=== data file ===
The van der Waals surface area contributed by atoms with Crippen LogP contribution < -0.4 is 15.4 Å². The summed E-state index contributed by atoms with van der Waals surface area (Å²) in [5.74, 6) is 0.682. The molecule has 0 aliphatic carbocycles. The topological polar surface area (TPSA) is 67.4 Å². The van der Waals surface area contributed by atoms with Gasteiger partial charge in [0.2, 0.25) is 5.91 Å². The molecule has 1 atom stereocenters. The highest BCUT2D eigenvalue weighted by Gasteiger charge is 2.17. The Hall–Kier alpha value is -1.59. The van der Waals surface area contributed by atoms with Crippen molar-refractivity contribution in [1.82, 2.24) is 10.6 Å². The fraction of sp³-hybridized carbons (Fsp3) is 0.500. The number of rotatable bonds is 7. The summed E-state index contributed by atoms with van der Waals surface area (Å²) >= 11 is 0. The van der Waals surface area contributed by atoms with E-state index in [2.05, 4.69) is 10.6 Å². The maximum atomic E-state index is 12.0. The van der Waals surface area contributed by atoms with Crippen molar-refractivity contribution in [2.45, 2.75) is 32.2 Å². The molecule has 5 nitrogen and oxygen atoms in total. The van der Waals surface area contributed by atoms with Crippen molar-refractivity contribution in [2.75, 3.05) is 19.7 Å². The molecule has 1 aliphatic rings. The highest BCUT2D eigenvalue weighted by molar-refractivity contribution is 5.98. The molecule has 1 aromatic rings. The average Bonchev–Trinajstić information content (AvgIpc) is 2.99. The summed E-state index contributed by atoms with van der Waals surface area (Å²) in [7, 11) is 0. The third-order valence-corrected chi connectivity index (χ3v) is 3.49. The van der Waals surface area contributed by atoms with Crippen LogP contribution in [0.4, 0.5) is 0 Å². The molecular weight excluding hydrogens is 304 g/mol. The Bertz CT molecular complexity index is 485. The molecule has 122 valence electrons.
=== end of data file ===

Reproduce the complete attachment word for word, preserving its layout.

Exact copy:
The van der Waals surface area contributed by atoms with Crippen LogP contribution < -0.4 is 15.4 Å². The summed E-state index contributed by atoms with van der Waals surface area (Å²) in [5.74, 6) is 0.682. The molecule has 0 aliphatic carbocycles. The topological polar surface area (TPSA) is 67.4 Å². The van der Waals surface area contributed by atoms with Gasteiger partial charge in [0.2, 0.25) is 5.91 Å². The molecule has 1 atom stereocenters. The highest BCUT2D eigenvalue weighted by Gasteiger charge is 2.17. The Hall–Kier alpha value is -1.59. The van der Waals surface area contributed by atoms with Crippen molar-refractivity contribution in [1.82, 2.24) is 10.6 Å². The fraction of sp³-hybridized carbons (Fsp3) is 0.500. The number of rotatable bonds is 7. The summed E-state index contributed by atoms with van der Waals surface area (Å²) >= 11 is 0. The van der Waals surface area contributed by atoms with E-state index in [2.05, 4.69) is 10.6 Å². The maximum atomic E-state index is 12.0. The van der Waals surface area contributed by atoms with Crippen molar-refractivity contribution in [2.45, 2.75) is 32.2 Å². The molecule has 5 nitrogen and oxygen atoms in total. The van der Waals surface area contributed by atoms with Crippen molar-refractivity contribution in [2.75, 3.05) is 19.7 Å². The molecule has 1 aliphatic rings. The highest BCUT2D eigenvalue weighted by molar-refractivity contribution is 5.98. The molecule has 1 aromatic rings. The average Bonchev–Trinajstić information content (AvgIpc) is 2.99. The summed E-state index contributed by atoms with van der Waals surface area (Å²) in [7, 11) is 0. The third-order valence-corrected chi connectivity index (χ3v) is 3.49. The van der Waals surface area contributed by atoms with Crippen LogP contribution in [0.4, 0.5) is 0 Å². The molecular weight excluding hydrogens is 304 g/mol. The Bertz CT molecular complexity index is 485. The molecule has 122 valence electrons.